5th May 2013
Returning this week to our theme of 'Performance Management', we will start to think about the area of Performance Appraisals and will begin by looking at the 'less than helpful' approach to these. From time to time, I share the following examples of how not to provide feedback to someone;
Since my last report, he has reached rock bottom and has started to dig.
His men would follow him anywhere, but only out of morbid curiosity.
He would be out of his depth in a puddle.
This young lady has delusions of adequacy.
She sets low personal standards and then consistently fails to achieve them.
This associate should go far - and the sooner he starts the better.
This associate is depriving a village somewhere of an idiot.
These are said in humour, but the reality is that many people see appraisals as an opportunity to denigrate a persons performance and believe that remarks such as these are appropriate in a performance appraisal.
My earliest recollection of performance appraisals were that they lasted between three and five hours, usually done in two parts (no one can stand that amount of negative feedback in one hit) and the purpose of them was for my Manager to berate me for everything that had gone wrong in the department over the course of the previous year - irrespective of whether what had gone wrong actually had anything to do with me or not.
At one stage, I was told that I was ineffective and inefficient because I didn't know every single payscale and paypoint off by heart... At the time, I was working in the NHS prior to 'Agenda for Change'; when there was ten 'Whitley Council' Handbooks and every staff group and grade within those groups had an individual payscale - so, about 100 payscales in total - which were updated every April. Whilst I guess that John Von Neumann or Swami Vivekananda - both renowned for having eidetic memory would probably have found this task extremely easy; people with an average memory capacity would find this extremely challenging to say the least.
At this point, it became clear that my manager was in fact bullying me and others in the team and was using a legitimate appraisal process as a tool to damage self esteem. A year later; having 'escaped' that role, I found myself in a new job with a much more supportive manager and all too soon it came round to appraisal time again... On the morning of my first appraisal with this manager, we shared a lot of laughs as we attempted to take the workforce planning figures that we had been given by managers in the hospital into something that was realistic and cohesive. We then went out for a relaxed pub lunch and then at 2 00pm, we returned to his office to commence my appraisal. As soon as I sat down, I became tense and that feeling of dread returned to my stomach as I felt that the lunch I had just eaten might not have been such a good idea... My anxiety and tension did not go unnoticed by my new manager, who could not believe the difference from the relaxed person he had been working with that morning, to the person who was sitting in front of him now; and the process was paused whilst we explored what was going on for me at that moment in time...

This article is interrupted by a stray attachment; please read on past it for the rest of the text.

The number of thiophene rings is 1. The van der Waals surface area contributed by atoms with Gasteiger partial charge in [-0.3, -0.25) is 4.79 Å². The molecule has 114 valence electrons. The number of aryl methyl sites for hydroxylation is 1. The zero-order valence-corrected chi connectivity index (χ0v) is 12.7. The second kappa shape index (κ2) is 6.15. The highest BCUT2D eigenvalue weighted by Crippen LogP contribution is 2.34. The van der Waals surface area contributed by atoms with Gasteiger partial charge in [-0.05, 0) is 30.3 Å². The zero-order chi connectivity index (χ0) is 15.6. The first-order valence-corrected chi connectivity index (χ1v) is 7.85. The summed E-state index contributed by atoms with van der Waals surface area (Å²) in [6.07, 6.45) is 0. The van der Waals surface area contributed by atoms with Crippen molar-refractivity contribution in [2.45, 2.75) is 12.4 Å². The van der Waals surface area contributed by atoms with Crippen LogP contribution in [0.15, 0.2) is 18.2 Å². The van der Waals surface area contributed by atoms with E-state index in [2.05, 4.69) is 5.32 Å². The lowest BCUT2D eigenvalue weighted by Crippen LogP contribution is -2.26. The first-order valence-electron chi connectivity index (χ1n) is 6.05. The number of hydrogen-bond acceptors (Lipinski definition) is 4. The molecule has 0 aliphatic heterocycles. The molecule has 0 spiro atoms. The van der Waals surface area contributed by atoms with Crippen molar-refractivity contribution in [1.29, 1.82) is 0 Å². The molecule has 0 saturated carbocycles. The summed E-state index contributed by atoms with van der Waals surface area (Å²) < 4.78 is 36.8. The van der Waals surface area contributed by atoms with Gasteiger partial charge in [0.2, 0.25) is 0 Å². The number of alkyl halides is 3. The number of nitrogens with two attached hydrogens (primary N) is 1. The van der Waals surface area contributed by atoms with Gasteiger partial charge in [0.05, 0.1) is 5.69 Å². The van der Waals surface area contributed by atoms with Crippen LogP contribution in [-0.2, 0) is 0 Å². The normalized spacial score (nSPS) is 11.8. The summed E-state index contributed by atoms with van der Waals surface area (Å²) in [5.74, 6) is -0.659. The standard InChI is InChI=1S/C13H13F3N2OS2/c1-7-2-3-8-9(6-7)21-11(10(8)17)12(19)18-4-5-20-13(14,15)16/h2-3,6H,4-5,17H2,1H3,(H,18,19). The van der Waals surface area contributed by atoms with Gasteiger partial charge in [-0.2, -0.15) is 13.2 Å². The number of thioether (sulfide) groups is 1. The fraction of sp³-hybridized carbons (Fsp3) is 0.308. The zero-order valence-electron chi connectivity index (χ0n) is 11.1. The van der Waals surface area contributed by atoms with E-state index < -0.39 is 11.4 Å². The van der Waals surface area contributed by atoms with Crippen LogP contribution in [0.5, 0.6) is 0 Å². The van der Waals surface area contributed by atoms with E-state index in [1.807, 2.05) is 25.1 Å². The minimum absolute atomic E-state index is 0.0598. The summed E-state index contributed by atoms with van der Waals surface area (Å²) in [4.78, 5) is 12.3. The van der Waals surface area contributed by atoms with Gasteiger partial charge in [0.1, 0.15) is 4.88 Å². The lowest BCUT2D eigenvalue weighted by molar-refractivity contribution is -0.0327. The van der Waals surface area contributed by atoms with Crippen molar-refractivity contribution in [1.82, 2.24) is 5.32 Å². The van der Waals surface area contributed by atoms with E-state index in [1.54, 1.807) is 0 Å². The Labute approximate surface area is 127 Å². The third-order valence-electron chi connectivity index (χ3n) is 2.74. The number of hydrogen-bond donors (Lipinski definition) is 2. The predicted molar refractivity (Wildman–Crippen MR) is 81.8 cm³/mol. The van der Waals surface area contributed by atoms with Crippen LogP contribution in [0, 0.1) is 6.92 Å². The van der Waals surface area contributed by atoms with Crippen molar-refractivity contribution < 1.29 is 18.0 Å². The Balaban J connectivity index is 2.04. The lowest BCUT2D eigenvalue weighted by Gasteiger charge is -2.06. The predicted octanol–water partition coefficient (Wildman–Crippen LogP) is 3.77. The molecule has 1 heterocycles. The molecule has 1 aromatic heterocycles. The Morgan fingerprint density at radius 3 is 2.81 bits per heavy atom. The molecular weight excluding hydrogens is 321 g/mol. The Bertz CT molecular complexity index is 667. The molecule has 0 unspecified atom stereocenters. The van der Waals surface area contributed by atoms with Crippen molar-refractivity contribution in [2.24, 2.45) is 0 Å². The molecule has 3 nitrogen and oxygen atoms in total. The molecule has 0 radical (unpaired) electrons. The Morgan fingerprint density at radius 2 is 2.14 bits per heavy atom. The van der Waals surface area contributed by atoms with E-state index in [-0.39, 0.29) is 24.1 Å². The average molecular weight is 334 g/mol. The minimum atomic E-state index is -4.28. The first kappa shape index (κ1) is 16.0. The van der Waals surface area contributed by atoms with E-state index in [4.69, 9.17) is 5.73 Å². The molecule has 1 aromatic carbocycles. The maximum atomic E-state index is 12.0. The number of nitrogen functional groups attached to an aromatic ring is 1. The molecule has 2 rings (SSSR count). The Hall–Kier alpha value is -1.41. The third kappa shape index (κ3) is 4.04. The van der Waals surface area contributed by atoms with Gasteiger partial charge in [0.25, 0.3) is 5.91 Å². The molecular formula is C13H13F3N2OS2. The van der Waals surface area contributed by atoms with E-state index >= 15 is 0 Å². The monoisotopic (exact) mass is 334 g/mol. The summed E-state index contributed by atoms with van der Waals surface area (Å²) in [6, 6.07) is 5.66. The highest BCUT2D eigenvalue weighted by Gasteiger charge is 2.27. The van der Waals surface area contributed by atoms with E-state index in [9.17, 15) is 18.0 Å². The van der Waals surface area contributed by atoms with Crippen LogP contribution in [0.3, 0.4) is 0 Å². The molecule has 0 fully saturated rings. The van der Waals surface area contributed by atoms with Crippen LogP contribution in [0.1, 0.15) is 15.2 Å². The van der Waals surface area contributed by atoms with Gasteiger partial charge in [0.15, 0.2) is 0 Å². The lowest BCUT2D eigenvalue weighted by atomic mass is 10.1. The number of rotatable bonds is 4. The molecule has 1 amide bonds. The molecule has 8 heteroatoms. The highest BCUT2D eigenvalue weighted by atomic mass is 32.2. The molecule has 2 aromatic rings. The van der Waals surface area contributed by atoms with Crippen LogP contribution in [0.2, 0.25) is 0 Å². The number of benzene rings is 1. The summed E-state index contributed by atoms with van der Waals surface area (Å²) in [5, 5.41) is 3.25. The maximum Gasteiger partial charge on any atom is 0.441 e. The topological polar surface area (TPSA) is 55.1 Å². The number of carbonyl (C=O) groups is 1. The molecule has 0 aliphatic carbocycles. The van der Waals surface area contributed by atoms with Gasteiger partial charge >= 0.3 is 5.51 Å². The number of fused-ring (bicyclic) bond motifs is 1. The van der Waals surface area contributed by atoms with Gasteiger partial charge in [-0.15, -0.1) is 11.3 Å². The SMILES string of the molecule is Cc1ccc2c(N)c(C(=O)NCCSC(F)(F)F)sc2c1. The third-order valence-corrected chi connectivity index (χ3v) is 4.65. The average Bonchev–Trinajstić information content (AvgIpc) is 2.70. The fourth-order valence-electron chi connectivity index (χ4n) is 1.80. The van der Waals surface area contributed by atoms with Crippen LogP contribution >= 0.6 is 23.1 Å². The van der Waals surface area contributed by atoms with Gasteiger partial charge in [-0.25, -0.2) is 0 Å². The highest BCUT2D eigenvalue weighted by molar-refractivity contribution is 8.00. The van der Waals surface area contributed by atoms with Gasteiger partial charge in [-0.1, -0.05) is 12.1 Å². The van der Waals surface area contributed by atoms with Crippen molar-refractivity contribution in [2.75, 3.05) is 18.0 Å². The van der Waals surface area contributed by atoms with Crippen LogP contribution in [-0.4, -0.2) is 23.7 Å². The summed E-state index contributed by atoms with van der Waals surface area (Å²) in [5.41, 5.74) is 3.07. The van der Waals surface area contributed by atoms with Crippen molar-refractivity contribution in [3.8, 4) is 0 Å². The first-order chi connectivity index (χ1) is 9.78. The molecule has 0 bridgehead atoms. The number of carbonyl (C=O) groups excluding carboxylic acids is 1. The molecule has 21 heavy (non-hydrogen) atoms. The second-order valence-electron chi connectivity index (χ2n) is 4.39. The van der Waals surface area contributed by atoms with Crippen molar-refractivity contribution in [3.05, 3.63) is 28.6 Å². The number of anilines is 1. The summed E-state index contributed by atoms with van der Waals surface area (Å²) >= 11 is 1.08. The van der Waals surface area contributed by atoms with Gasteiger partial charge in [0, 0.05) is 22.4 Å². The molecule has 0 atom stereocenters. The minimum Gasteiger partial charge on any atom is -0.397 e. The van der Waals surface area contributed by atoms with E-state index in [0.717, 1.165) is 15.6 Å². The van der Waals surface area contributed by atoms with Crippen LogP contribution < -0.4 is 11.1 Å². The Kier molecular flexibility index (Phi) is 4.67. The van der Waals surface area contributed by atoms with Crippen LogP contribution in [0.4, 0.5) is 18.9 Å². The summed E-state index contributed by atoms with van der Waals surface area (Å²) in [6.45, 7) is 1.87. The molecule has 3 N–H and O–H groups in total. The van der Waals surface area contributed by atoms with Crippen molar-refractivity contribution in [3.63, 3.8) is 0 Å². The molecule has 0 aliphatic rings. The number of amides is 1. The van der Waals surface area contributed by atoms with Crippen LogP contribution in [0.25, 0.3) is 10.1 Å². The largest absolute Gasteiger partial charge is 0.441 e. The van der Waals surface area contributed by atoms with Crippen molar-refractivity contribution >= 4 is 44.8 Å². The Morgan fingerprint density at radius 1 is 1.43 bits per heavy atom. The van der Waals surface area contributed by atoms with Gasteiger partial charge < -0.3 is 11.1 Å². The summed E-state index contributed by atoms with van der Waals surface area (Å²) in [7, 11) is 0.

Once I had explained to him what 'appraisals' meant to me, a weight was lifted from my shoulders and we were able to proceed with what turned out to be a highly positive appraisal experience; one where my achievements were recognised and the areas where I still needed to develop were identified in a constructive manner that enabled the identification of ways in which these could be addressed and improved upon.
So, when Appraisals are used badly they can become: -
Divisive and a source of workplace tensions
Damaging to an individuals' self-confidence and esteem
A trigger for a negative, downward spiral for the individual concerned
Demotivating and demoralising
... All of which will ultimately adversely affect the overall performance of the team and the business; which will in turn have an impact on the 'bottom-line' of profitability or on service-delivery...
When used in a positive and constructive way, the opposite will of course be true and next time, we will look at the positive side to performance appraisals...